We finally made it to Spiderman, where we again zipped through the queue with almost no wait until near the boarding area and were soon in our SCOOP vehicles and off for more adventures. This ride was simply amazing, as close to a perfect attraction as I ever experienced. As good as the Forbidden Journey was, Spiderman was even better. The word that best came to mind was seamless, again combining video, simulators, and live sets, but this time with the video presented in the clearest 3D I’ve ever seen (outside of real life). Even better, the villain in the story blasted us with hot air twice during the ride, which pretty well left us dry (other than my shoes) when we left our vehicles at the end of the ride.
I'm not much of a fan of Spiderman, so the gift shop didn't hold much appeal, but the rain was pretty steady after the ride, so we spent a few minutes in the doorway contemplating our next move. I decided to visit the restroom, which required walking outside, while my sister stayed behind and stayed dry. I tried jet-drying my hat, then walked back to the gift shop in what was now just a light drizzle. We decided to ride Spiderman again to take advantage of the relatively light crowds today, though we found a lot more people in line this time, waiting more than twenty minutes to ride this time, which is still a lot better than the wait time on a day when the crowds haven't been thinned by a Tropical Storm.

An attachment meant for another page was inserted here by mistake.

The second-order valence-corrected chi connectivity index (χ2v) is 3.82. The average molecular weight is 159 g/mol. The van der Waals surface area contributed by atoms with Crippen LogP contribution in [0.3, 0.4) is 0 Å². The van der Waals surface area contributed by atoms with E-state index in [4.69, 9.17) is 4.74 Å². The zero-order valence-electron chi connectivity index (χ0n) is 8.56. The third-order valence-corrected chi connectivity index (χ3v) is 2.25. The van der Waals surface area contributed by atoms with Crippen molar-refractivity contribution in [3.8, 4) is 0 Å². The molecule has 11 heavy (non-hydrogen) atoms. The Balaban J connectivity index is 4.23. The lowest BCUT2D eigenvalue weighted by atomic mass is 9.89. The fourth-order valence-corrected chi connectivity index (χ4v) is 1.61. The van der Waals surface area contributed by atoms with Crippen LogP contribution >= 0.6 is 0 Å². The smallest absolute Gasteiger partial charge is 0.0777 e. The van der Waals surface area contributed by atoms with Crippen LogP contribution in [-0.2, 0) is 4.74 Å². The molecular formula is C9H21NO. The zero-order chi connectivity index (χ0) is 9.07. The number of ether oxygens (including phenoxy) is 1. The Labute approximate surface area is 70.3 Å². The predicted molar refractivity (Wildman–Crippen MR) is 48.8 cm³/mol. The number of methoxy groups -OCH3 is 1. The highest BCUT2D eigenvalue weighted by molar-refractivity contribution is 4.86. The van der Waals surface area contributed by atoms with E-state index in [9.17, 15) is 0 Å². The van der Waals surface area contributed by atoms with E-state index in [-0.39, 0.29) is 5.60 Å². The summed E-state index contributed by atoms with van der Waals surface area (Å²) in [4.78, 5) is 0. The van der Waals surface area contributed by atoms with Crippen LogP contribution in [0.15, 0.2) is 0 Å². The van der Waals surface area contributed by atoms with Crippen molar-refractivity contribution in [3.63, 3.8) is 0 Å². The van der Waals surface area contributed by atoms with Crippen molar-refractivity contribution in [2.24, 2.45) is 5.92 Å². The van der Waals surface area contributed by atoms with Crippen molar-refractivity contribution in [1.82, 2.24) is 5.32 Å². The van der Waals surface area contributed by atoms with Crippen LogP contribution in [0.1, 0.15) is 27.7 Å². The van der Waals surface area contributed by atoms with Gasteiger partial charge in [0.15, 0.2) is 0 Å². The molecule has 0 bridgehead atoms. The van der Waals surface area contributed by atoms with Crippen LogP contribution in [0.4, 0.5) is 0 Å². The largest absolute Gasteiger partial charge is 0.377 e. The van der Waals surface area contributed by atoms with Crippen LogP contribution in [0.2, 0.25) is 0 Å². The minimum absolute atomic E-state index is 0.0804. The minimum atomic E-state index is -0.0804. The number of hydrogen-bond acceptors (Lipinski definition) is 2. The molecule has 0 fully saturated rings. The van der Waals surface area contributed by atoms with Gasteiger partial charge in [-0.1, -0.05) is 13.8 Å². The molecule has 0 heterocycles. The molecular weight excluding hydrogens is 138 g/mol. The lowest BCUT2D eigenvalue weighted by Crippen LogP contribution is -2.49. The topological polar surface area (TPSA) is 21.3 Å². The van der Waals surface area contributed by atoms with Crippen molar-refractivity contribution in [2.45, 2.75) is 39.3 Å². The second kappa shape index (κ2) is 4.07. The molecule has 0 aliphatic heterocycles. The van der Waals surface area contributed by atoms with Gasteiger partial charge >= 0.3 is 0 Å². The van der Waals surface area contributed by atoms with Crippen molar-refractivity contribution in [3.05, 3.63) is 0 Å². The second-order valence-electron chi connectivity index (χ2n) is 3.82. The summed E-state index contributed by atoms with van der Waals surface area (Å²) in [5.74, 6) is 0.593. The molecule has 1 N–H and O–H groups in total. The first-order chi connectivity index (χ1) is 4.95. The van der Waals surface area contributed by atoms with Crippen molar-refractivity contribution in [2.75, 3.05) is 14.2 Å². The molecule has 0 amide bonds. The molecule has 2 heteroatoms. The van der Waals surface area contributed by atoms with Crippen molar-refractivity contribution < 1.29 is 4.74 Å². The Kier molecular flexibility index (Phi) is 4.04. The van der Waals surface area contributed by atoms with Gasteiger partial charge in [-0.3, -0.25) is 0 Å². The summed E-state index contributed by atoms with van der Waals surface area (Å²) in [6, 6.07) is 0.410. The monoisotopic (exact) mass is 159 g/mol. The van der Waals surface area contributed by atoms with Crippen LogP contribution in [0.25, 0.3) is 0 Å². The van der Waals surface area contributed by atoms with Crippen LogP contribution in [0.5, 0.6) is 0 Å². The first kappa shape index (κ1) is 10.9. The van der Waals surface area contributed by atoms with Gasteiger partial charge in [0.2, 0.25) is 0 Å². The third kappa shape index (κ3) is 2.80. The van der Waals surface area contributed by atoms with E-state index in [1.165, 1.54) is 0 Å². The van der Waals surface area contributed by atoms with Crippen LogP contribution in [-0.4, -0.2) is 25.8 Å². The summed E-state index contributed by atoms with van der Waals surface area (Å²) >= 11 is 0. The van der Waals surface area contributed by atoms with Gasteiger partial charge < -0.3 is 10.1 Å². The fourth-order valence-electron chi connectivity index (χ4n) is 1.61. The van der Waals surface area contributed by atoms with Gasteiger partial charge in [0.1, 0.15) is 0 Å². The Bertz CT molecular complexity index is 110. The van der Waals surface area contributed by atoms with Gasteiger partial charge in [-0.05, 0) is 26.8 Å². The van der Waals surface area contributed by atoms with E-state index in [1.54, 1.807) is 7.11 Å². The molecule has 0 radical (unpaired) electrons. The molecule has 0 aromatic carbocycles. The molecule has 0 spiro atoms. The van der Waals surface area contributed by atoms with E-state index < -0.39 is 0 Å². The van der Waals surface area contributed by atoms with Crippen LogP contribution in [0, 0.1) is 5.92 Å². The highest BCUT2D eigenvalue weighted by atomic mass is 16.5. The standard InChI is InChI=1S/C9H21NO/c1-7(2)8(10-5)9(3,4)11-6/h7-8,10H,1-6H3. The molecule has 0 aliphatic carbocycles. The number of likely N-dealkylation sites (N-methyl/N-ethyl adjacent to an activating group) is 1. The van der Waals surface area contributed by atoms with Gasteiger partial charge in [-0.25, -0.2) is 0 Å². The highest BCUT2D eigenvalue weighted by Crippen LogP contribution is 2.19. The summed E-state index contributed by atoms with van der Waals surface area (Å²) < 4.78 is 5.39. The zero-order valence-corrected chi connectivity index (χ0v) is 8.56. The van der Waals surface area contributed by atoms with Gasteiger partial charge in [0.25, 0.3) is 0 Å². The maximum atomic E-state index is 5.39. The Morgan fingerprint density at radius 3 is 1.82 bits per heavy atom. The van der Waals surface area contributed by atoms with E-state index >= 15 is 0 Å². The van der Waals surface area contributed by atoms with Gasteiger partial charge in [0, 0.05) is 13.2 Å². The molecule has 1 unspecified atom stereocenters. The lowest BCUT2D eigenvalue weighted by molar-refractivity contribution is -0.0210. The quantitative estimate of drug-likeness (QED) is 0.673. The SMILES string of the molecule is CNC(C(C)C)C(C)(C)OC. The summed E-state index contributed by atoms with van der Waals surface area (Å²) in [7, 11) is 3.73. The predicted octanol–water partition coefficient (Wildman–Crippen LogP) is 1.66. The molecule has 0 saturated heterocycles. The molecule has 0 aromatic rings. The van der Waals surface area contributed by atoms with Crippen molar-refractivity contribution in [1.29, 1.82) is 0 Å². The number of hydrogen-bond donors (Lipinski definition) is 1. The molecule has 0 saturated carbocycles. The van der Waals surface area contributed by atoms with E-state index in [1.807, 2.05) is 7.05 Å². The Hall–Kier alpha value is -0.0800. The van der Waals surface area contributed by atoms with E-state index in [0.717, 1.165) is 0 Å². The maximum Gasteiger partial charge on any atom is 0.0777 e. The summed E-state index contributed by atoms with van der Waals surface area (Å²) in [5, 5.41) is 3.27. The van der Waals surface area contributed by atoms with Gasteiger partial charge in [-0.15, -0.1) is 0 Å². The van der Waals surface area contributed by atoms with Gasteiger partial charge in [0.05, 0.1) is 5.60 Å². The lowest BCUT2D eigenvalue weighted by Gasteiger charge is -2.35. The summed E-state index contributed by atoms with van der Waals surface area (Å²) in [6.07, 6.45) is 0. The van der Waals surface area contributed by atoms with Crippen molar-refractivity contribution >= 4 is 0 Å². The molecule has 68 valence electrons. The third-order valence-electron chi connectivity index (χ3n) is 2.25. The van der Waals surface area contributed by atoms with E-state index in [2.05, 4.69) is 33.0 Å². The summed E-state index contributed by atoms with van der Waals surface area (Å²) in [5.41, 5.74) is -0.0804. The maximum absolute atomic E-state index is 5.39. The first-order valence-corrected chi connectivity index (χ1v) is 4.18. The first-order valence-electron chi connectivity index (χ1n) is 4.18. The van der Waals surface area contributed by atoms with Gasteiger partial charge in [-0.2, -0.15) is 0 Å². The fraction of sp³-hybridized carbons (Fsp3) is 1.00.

It was 11:15 when we finished the second Spiderman ride, and we were ready for lunch. We stopped to ride Cat in the Hat, which was a lot like a more intense version of the Winnie the Pooh ride in Disney World's Magic Kingdom. It seems even the kids rides at this park spin you around pretty quickly. We then sat down at Mythos just after 11:35.
Universal promotes Mythos as having won awards as "Best Theme Park Restaurant" several times in recent years, so this seemed like the best place to eat in the park. The décor was impressive, with faux rockwork making it look like we were eating inside a cave. The menu was decent, but not amazing and the food followed suit. I tried a steak Panini with parmesan fries and my sister had a bacon cheeseburger, so neither of us tried any exotic items, and neither of us was unhappy with our meals, but there was also nothing outstanding about our food. Our server was friendly and efficient (though the place was practically empty) and we were able to sit down and get out of the rain for a little while. The meal for two cost us $28.18.